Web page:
Drew DeVault's Blog

State of Sway - December 2015

20 Dec 2015

I wrote sway’s initial commit 4 months ago, on August 4th. At the time of writing, there are now 1,070 commits from 29 different authors, totalling 10,682 lines of C (and 1,176 lines of header files). This has been done over the course of 256 pull requests and 118 issues. Of the 73 i3 features we’re tracking, 51 are now supported, and I’ve been using sway as my daily driver for a while now. Today, sway looks like this:

Bring more Tor into your life

11 Nov 2015

Tor is a project that improves your privacy online by encrypting and bouncing your connection through several nodes before leaving for the outside world. It makes it much more difficult for someone spying on you to know who you’re talking to online and what you’re saying to them. Many people use it with the Tor Browser (a fork of Firefox) and only use it with HTTP.

Please don't use Slack for FOSS projects

01 Nov 2015

I’ve noticed that more and more projects are using things like Slack as the chat medium for their open source projects. In the past couple of days alone, I’ve been directed to Slack for Babel and Bootstrap. I’d like to try and curb this phenomenon before it takes off any more.

A practical understanding of Flux

20 Jul 2015

React.js and the Flux are shaping up to be some of the most important tools for web development in the coming years. The MVC model was strong on the server when we decided to take the frontend seriously, and it was shoehorned into the frontend since we didn’t know any better. React and Flux challenge that and I like where it’s going very much. That being said, it was very difficult for me to get into. I put together this blog post to serve as a more practical guide - the upstream documentation tells you a lot of concepts and expects you to put them together yourself. Hopefully at the end of this blog post you can confidently start writing things with React+Flux instead of reading brain-melting docs for a few hours like I did.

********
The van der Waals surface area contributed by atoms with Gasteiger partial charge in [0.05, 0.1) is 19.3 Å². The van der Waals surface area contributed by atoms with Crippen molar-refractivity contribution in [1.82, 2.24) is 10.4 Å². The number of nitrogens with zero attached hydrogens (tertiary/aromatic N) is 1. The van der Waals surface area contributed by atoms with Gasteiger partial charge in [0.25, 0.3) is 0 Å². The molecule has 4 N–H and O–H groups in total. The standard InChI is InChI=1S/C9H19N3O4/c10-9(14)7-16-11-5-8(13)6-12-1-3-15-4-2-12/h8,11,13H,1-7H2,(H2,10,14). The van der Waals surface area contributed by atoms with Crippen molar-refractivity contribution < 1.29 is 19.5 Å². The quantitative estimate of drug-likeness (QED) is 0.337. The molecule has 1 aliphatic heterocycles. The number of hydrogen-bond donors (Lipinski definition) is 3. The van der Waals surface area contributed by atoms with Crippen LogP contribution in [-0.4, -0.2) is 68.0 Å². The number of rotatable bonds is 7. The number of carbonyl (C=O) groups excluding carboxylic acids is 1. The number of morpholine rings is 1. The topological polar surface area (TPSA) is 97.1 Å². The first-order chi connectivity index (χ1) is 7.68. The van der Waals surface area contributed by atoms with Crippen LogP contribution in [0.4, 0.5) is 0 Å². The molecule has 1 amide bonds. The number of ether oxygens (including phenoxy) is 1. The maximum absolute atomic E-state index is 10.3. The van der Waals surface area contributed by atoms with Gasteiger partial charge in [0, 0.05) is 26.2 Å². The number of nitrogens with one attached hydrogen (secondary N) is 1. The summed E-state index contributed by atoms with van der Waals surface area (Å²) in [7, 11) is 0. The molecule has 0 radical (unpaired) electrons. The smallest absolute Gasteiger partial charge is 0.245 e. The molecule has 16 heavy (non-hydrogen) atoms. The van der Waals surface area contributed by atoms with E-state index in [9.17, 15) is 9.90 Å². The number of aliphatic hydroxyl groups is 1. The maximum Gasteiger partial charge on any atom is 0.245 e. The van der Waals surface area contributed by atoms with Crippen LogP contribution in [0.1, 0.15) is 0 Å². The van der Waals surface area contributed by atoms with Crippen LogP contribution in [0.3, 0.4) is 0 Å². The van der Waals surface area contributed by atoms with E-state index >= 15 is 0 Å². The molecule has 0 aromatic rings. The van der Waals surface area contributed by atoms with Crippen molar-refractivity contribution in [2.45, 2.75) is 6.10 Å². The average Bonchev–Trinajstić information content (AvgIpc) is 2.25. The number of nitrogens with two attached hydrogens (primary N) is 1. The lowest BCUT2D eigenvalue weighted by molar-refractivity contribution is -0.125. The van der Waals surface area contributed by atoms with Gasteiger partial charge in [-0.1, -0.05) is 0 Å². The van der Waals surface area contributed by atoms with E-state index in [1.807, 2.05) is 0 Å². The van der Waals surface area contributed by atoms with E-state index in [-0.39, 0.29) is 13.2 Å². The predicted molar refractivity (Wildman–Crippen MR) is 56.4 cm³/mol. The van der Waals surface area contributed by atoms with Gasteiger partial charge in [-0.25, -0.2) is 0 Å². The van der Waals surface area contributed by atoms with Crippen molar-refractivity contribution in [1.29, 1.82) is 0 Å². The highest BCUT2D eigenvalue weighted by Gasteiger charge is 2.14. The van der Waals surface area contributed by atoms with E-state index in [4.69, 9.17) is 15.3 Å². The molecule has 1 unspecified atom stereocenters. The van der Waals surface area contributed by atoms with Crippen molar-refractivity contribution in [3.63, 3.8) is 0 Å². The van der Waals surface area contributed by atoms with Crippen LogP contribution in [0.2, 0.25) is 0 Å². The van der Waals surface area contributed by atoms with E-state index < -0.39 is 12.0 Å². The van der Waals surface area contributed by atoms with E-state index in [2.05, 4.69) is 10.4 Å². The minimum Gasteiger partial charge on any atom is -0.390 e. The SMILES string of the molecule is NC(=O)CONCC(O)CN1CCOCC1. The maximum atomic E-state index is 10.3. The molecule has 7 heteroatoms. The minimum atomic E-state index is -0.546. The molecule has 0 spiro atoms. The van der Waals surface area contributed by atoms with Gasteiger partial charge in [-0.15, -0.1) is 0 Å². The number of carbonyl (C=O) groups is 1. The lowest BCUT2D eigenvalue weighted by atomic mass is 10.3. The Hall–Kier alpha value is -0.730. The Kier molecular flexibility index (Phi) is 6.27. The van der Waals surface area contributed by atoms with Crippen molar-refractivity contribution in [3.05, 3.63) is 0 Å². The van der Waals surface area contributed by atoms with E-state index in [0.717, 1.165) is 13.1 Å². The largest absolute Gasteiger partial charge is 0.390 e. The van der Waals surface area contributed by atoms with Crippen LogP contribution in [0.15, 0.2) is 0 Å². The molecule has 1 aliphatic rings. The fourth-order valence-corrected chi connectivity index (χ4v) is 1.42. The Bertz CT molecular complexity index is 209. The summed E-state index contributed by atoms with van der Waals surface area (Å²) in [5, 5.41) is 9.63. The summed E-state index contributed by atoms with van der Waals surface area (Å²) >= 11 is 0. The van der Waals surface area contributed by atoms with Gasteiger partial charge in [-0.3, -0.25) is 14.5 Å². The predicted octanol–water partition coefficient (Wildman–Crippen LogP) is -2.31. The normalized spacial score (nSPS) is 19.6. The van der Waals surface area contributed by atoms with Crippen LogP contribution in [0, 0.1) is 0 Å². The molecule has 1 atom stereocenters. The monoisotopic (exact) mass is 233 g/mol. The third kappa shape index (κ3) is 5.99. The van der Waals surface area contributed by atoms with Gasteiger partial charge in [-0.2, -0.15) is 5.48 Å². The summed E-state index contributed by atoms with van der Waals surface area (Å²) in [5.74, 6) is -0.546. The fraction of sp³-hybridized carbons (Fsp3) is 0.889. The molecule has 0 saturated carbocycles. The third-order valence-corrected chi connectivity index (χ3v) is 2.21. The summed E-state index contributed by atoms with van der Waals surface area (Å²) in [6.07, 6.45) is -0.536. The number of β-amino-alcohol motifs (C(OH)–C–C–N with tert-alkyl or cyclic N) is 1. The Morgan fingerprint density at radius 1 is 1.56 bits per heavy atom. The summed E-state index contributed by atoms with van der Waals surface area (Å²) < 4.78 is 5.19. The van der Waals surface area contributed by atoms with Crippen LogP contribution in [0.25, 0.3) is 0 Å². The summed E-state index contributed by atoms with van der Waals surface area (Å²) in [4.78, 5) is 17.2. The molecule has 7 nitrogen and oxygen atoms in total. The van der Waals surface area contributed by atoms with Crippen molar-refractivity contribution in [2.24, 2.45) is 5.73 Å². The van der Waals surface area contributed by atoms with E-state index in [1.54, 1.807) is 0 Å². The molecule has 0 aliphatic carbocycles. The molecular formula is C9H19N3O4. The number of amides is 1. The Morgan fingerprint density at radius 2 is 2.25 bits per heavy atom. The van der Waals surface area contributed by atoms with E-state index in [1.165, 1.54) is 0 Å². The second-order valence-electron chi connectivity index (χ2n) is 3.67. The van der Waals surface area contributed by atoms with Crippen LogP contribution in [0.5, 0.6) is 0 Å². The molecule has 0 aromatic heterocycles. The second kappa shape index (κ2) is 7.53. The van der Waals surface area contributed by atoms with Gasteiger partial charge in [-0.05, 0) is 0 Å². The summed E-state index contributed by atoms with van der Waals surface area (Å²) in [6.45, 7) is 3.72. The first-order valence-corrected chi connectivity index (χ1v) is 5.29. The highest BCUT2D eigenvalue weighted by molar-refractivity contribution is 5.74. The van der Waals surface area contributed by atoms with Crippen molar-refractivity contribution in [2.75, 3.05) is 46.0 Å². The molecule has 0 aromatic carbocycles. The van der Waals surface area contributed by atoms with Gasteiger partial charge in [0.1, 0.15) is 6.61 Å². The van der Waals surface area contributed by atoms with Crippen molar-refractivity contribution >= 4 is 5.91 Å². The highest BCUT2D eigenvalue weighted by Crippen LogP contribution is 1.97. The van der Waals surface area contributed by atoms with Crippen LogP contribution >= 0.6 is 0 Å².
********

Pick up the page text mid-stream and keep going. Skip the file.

osu!web - WebGL & Web Audio

14 Jun 2015

I’ve taken a liking to a video game called osu! over the past few months. It’s a rhythm game where you use move your mouse to circles that appear with the beat, and click (or press a key) at the right time. It looks something like this:

Hooks - running stuff on Github hooks

19 Apr 2015

I found myself in need of a simple tool for deploying a project on every git commit, but I didn’t have a build server set up. This led to Hooks - a very simple tool that allows you to run arbitrary commands when Github’s hooks execute.

Porting an entire desktop toolchain to the browser with Emscripten

30 Nov 2014

This blog post no longer works. I haven’t been maintaining it since I originally wrote it. However, you can see something similar at try.knightos.org.

On the profitability of image hosting websites

10 Oct 2014

I’ve been doing a lot of thought about whether or not it’s even possible to both run a simple website and turn a profit from it and maintain a high quality of service. In particular, I’m thinking about image hosts, considering that I run one (a rather unprofitable one, too), but I would think that my thoughts on this matter apply to more kinds of websites. That being said, I’ll just talk about media hosting because that’s where I have tangible expertise.

Process scheduling and multitasking in KnightOS

02 Sep 2014

I’m going to do some blogging about technical decisions made with KnightOS. It’s an open-source project I’ve been working on for the past four years to build an open-source Unix-like kernel for TI calculators (in assembly). It’s been a cool platform on top of which I can research low level systems concepts and I thought I’d share some of my findings with the world.

Python's datetime sucks

28 Jun 2014

I’ve been playing with Python for about a year now, and I like pretty much everything about it. There’s one thing that’s really rather bad and really should not be that bad, however - date & time support. It’s ridiculous how bad it is in Python. This is what you get with the standard datetime module:

Go's error handling doesn't sit right with me

07 Jun 2014

I’ll open up by saying that I am not a language designer, and I do like a lot of things about Go. I just recently figured out how to describe why Go’s error handling mechanics don’t sit right with me.

Hacking on your TI calculator

25 Feb 2014

I’ve built the KnightOS kernel, an open-source OS that runs on several TI calculator models, including the popular TI-83+ family, and recently the new TI-84+ Color Silver Edition. I have published some information on how to build your own operating sytsems for these devices, but I’ve learned a lot since then and I’m writing this blog post to include the lessons I’ve learned from other attempts.

The bug that hides from breakpoints

02 Feb 2014

This is the story of the most difficult bug I ever had to solve. See if you can figure it out before the conclusion.

Custom Music Syncing on Android

24 Aug 2013

I have an HTC One, with CyanogenMod installed. I usually use Spotify, but I’ve been wanting to move away from it for a while. The biggest thing keeping me there was the ease of syncing up with my phone - I added music on my PC and it just showed up on my phone.

You don't need jQuery

19 Aug 2013

It’s true. You really don’t need jQuery. Modern web browsers can do most of what you want from jQuery, without jQuery.